The Splendid and the Vile is a full-bodied look at Prime Minister Winston Churchill and the people who surrounded him and the people of Great Britain and the suffering they endured.  This is a tremendous book, it’s an interesting, insightful, heartbreaking and thrilling look at history, a strong unique leader and a people who did not crumble when facing great evil unleashed against them.

I highly recommend The Splendid and the Vile by Erik Larson.  If you read one book this year, other than the Bible, this is the one to read.  Especially during this time in our Nation and the world, this book will put into perspective what we are going through compared to what Great Britain and the world endured during WWII.

I would like to thank Crown Publishing and NetGalley for the opportunity to read The Splendid and the Vile by author Erik Larson.  Mr. Larson is a gifted writer and I look forward to reading more of his work.  I was provided with a free copy of the book but under no obligation to give a favorable review.

 

A Long Bridge Home by Kelly Irvin – Interesting Likable Characters and Storyline, But Has Some Wrong Theology

Kelly Irvin has quickly become one of my favorite Christian fiction writers.  Until I started reading her novels, I hadn’t read too many Amish theme books.  I was excited at the opportunity to read Kelly’s newest book A Long Bridge Home, the second book in the Amish of Big Sky Country, which takes place during the same timeframe as the first book, Mountains of Grace.  Wildfires are burning in the mountains near the community of West Kootenai, Montana.

Christine and the Mast family evacuate but do not intend to return to West Kootenai.  Her mother and father have decided it’s time for their family to return to Kansas where her father’s parents live and need help in their older years.  Christine is desperate to stay because of her special friend Andy Lambright.  While they are not engaged, they’ve talked about marriage and seem to be heading in that direction.  Andy is evacuating too, but he’s returning to his family’s home so he can deal with some unfinished business.  Andy and Christine persuade her parents to let her stay a little bit closer in St. Ignatius, Montana.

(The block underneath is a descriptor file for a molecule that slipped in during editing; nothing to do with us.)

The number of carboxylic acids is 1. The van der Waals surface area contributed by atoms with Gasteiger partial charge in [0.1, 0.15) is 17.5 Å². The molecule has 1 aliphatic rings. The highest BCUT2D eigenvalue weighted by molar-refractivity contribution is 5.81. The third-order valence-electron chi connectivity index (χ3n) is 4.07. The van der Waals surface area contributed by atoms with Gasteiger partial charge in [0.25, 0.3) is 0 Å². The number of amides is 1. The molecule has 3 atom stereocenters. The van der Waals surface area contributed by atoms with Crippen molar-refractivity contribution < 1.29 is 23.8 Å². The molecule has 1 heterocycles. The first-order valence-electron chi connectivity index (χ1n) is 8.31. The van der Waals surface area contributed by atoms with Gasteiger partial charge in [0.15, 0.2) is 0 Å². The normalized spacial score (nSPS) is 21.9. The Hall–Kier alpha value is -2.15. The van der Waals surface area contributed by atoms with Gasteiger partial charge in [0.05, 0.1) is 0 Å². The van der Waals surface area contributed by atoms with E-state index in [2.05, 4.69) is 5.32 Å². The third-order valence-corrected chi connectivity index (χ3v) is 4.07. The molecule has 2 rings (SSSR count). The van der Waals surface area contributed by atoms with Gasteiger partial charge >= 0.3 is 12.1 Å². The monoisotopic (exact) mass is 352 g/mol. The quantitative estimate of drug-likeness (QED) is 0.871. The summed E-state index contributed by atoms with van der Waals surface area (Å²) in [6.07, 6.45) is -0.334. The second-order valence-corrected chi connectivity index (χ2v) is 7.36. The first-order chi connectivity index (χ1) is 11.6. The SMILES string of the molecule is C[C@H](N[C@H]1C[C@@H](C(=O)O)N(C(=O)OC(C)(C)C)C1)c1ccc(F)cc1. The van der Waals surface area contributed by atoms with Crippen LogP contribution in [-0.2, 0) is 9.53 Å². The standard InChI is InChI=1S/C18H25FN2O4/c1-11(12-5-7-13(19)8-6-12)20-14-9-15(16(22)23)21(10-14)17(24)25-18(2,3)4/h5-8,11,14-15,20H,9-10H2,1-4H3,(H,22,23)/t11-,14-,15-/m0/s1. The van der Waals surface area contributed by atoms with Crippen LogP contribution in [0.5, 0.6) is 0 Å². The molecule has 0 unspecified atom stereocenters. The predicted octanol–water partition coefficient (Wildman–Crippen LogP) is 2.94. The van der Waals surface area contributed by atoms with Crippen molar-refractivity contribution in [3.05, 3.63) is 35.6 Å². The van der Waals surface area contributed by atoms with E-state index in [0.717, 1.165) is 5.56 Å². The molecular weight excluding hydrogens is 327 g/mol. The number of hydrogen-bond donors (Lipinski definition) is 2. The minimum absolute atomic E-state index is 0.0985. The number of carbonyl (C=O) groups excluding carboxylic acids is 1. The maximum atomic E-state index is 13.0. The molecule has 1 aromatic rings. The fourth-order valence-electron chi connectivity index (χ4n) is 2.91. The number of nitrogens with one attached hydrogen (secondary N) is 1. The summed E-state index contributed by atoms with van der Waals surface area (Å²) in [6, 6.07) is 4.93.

Christine will be staying with family, but she will be experiencing a whole new world than what she’s used to.  Andy returns home and finds old wounds still haven’t healed and the best remedy is forgiveness, even though he was one who was wronged.  Will his lack of honesty drive Christine away?  Will Christine remain faithful to her special friend?  Or will she be lured away by the excitement of her new friend Raymond Old Fox and a culture that is foreign to her?